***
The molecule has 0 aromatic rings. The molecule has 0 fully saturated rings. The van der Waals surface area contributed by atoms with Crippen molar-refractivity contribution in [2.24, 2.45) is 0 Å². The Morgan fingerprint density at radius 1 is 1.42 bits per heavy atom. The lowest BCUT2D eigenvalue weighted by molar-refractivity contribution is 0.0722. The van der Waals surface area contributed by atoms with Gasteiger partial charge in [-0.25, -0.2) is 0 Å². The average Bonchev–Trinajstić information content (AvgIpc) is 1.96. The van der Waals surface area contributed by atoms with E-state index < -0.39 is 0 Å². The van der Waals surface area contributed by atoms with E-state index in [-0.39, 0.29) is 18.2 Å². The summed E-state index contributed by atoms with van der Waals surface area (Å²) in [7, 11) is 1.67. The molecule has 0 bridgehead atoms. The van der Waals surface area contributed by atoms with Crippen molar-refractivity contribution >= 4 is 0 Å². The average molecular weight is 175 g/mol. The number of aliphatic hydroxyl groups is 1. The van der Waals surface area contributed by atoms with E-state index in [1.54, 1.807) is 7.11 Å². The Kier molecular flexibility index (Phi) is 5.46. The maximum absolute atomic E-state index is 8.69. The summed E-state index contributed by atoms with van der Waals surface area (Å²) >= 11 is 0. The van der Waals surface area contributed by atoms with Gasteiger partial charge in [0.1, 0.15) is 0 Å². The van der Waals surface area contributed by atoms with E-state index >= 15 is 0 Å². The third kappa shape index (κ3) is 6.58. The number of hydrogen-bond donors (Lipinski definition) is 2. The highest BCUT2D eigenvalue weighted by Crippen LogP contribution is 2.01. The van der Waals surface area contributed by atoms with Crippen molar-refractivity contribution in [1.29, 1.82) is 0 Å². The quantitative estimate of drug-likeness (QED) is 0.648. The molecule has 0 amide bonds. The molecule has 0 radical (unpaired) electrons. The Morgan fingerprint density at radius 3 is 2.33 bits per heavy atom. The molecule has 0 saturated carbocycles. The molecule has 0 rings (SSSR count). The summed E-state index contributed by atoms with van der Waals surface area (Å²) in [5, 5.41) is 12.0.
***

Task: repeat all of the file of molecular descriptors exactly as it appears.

The molecule has 0 aromatic rings. The molecule has 0 fully saturated rings. The van der Waals surface area contributed by atoms with Crippen molar-refractivity contribution in [2.24, 2.45) is 0 Å². The Morgan fingerprint density at radius 1 is 1.42 bits per heavy atom. The lowest BCUT2D eigenvalue weighted by molar-refractivity contribution is 0.0722. The van der Waals surface area contributed by atoms with Gasteiger partial charge in [-0.25, -0.2) is 0 Å². The average Bonchev–Trinajstić information content (AvgIpc) is 1.96. The van der Waals surface area contributed by atoms with E-state index < -0.39 is 0 Å². The van der Waals surface area contributed by atoms with E-state index in [-0.39, 0.29) is 18.2 Å². The summed E-state index contributed by atoms with van der Waals surface area (Å²) in [7, 11) is 1.67. The molecule has 0 bridgehead atoms. The van der Waals surface area contributed by atoms with Crippen molar-refractivity contribution >= 4 is 0 Å². The average molecular weight is 175 g/mol. The number of aliphatic hydroxyl groups is 1. The van der Waals surface area contributed by atoms with E-state index in [1.54, 1.807) is 7.11 Å². The Kier molecular flexibility index (Phi) is 5.46. The maximum absolute atomic E-state index is 8.69. The summed E-state index contributed by atoms with van der Waals surface area (Å²) >= 11 is 0. The van der Waals surface area contributed by atoms with Gasteiger partial charge in [0.1, 0.15) is 0 Å². The van der Waals surface area contributed by atoms with E-state index >= 15 is 0 Å². The third kappa shape index (κ3) is 6.58. The number of hydrogen-bond donors (Lipinski definition) is 2. The highest BCUT2D eigenvalue weighted by Crippen LogP contribution is 2.01. The van der Waals surface area contributed by atoms with Crippen molar-refractivity contribution in [1.29, 1.82) is 0 Å². The quantitative estimate of drug-likeness (QED) is 0.648. The molecule has 0 amide bonds. The molecule has 0 radical (unpaired) electrons. The Morgan fingerprint density at radius 3 is 2.33 bits per heavy atom. The molecule has 0 saturated carbocycles. The molecule has 0 rings (SSSR count). The summed E-state index contributed by atoms with van der Waals surface area (Å²) in [5, 5.41) is 12.0.